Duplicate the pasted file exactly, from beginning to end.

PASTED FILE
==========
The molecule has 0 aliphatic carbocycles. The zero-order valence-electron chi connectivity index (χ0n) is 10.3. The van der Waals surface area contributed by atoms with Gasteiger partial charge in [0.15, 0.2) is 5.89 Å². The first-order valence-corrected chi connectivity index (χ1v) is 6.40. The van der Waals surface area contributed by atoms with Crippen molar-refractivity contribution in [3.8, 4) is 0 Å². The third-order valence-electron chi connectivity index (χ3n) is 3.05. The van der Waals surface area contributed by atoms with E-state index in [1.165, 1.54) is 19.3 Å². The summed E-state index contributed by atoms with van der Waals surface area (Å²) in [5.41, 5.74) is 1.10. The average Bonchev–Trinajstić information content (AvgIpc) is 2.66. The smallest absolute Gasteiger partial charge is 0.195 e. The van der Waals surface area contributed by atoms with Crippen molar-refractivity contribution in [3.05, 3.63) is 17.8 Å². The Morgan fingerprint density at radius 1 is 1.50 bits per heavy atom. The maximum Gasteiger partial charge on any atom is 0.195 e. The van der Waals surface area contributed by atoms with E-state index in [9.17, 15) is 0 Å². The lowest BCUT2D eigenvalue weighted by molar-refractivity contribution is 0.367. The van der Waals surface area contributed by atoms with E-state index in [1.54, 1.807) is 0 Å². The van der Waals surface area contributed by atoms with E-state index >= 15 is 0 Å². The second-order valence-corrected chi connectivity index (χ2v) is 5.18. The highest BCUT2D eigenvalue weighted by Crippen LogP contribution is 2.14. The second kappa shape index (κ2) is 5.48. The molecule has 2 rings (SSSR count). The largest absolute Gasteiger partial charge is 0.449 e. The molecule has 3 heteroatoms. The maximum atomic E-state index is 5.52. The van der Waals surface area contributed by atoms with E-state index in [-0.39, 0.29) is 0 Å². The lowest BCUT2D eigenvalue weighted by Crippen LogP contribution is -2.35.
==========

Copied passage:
The molecule has 0 aliphatic carbocycles. The zero-order valence-electron chi connectivity index (χ0n) is 10.3. The van der Waals surface area contributed by atoms with Gasteiger partial charge in [0.15, 0.2) is 5.89 Å². The first-order valence-corrected chi connectivity index (χ1v) is 6.40. The van der Waals surface area contributed by atoms with Crippen molar-refractivity contribution in [3.8, 4) is 0 Å². The third-order valence-electron chi connectivity index (χ3n) is 3.05. The van der Waals surface area contributed by atoms with E-state index in [1.165, 1.54) is 19.3 Å². The summed E-state index contributed by atoms with van der Waals surface area (Å²) in [5.41, 5.74) is 1.10. The average Bonchev–Trinajstić information content (AvgIpc) is 2.66. The smallest absolute Gasteiger partial charge is 0.195 e. The van der Waals surface area contributed by atoms with Crippen molar-refractivity contribution in [3.05, 3.63) is 17.8 Å². The Morgan fingerprint density at radius 1 is 1.50 bits per heavy atom. The maximum Gasteiger partial charge on any atom is 0.195 e. The van der Waals surface area contributed by atoms with E-state index in [9.17, 15) is 0 Å². The lowest BCUT2D eigenvalue weighted by molar-refractivity contribution is 0.367. The van der Waals surface area contributed by atoms with E-state index in [1.54, 1.807) is 0 Å². The van der Waals surface area contributed by atoms with E-state index >= 15 is 0 Å². The second-order valence-corrected chi connectivity index (χ2v) is 5.18. The highest BCUT2D eigenvalue weighted by Crippen LogP contribution is 2.14. The second kappa shape index (κ2) is 5.48. The molecule has 2 rings (SSSR count). The largest absolute Gasteiger partial charge is 0.449 e. The molecule has 3 heteroatoms. The maximum atomic E-state index is 5.52. The van der Waals surface area contributed by atoms with E-state index in [-0.39, 0.29) is 0 Å². The lowest BCUT2D eigenvalue weighted by Crippen LogP contribution is -2.35.